… Fuentes has also been aggressively promoting Schmidt and Students for Ye. He urged his followers to help boost subscribers to the Students for Ye Telegram channel and described the initial one thousand followers as “the first believers in our grassroots movement to support a potential YE24 campaign.” (Subscribers remain stalled around 1,500.) Students for Ye has accounts on Instagram, Twitter, and a verified account on Trump’s Truth Social and has been recruiting on Fuentes’ streaming platform Cozy.tv.
White nationalists have become openly enamored of West as a result of his recent antisemitic outbursts, culminating in his removal from Twitter and the diatribes on Alex Jones’ Infowars program in which he proclaimed, among other things: “I like Hitler. The Holocaust is not what happened, let’s look at the facts of that. And Hitler has a lot of redeeming qualities.”
The accompanying wave of antisemitism and eliminationist violence worries many observers. “Historians have called the period between World War I and World War II the ‘high tide’ of American antisemitism. I think we may have to rename that: I think we are at the moment living in the high tide of American antisemitism,” Pamela Nadell, the director of the Jewish studies program at American University, told Zack Beauchamp at Vox.
As if to remind everyone where this is all heading, Fuentes—who not long ago expounded on the need to impose a “dictatorship” where they can “force people to believe what we believe”—on Monday’s program explained what people “like me and Ye” mean when they talk about how to unite everyone for a harmonious “Christian” society—namely, by going through a period where a “brutal regime” guns down people in the street if they break the laws.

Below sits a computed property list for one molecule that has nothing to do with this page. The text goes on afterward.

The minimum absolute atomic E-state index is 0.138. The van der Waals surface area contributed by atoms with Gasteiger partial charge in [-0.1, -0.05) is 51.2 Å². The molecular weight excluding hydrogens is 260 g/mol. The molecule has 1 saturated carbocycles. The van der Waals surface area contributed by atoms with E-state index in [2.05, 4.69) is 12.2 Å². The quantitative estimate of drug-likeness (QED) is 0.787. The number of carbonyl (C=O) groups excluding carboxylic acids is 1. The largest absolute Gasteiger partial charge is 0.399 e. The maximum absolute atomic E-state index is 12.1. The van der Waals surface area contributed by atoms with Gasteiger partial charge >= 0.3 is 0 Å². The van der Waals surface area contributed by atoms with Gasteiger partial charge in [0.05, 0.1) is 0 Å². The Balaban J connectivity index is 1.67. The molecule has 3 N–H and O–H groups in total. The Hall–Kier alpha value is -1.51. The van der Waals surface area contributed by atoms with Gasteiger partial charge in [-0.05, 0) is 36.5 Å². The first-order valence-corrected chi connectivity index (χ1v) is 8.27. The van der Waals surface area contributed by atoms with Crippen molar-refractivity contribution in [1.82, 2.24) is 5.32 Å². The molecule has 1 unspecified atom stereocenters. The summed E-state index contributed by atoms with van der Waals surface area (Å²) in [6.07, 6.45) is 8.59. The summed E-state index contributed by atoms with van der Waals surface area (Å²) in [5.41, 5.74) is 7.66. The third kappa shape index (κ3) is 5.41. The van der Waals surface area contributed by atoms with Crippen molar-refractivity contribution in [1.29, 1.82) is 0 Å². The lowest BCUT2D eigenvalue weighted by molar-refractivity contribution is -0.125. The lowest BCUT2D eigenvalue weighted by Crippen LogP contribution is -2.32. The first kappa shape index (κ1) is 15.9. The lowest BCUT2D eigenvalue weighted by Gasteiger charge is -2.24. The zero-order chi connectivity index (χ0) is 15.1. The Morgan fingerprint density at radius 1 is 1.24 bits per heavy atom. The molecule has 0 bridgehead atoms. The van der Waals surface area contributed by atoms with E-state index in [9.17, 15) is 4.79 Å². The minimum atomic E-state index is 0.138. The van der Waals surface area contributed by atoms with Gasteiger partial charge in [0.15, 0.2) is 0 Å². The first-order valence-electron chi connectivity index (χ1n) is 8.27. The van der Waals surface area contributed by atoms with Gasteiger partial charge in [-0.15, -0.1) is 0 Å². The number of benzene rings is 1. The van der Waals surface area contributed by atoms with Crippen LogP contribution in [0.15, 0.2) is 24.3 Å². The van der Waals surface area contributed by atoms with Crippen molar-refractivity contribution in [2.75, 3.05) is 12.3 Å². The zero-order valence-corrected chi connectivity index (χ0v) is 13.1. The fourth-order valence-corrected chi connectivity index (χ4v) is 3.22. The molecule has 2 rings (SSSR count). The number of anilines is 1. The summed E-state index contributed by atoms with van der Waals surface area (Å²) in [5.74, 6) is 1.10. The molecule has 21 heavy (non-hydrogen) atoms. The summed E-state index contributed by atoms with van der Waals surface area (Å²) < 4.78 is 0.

Well, you gotta restore order. You gotta put soldiers on the ground, and they gotta restore law and order. You gotta go into San Francisco, you gotta go into Chicago, you gotta go into New York, and when you see looters and smash and grab and all this, these people gotta be hunted down. They just gotta be hunted down, they can’t get away with it. It’s gotta be like Tombstone. The National Guard or the Army—rather than focusing on Trump supporters and creating ISIS in the Middle East, whatever, Russia, or trying to go to war with China—let’s use DHS, and the NSA, and the FBI, and the military and the National Guard, and go after the scourge of crime! We could solve all the crime! You could go in these horrible neighborhoods, and you could clean them up in a week! It doesn’t have to happen for very long. You need to have a really brutal period where, looters just get like shot, okay? It’s gotta just be like the Wild West, it’s gotta be like Tombstone for, like, a little while.
And it’s like these people are like, ‘All right, I bet! I bet!’ And then they go and steal a catalytic converter or something, and then they just get wasted! They just gotta get wasted! They start running, and they think the cops aren’t gonna chase ‘em, and they just get wasted! They just get like, head exploded from a mile away, military snipers just blows their head off. And you know, people are gonna complain, they’re not gonna like it, but that’s the kind of thing that’s gotta happen. It’s for everybody’s benefit.
… We need a real Caesar to come in and break this cycle with like, two years, tops, of kind of like a brutal regime. And I don’t say that glibly, I don’t say that like it’s funny, it’s not funny. We’re in a crisis right now. And you need like this transition period of real brutality to break the cycle and stop this downward spiral. Because that’s what it is.
Fuentes claimed the ensuing outcome of this agenda would make America a “futuristic society.” That’s probably true, if the Mad Max series is your model.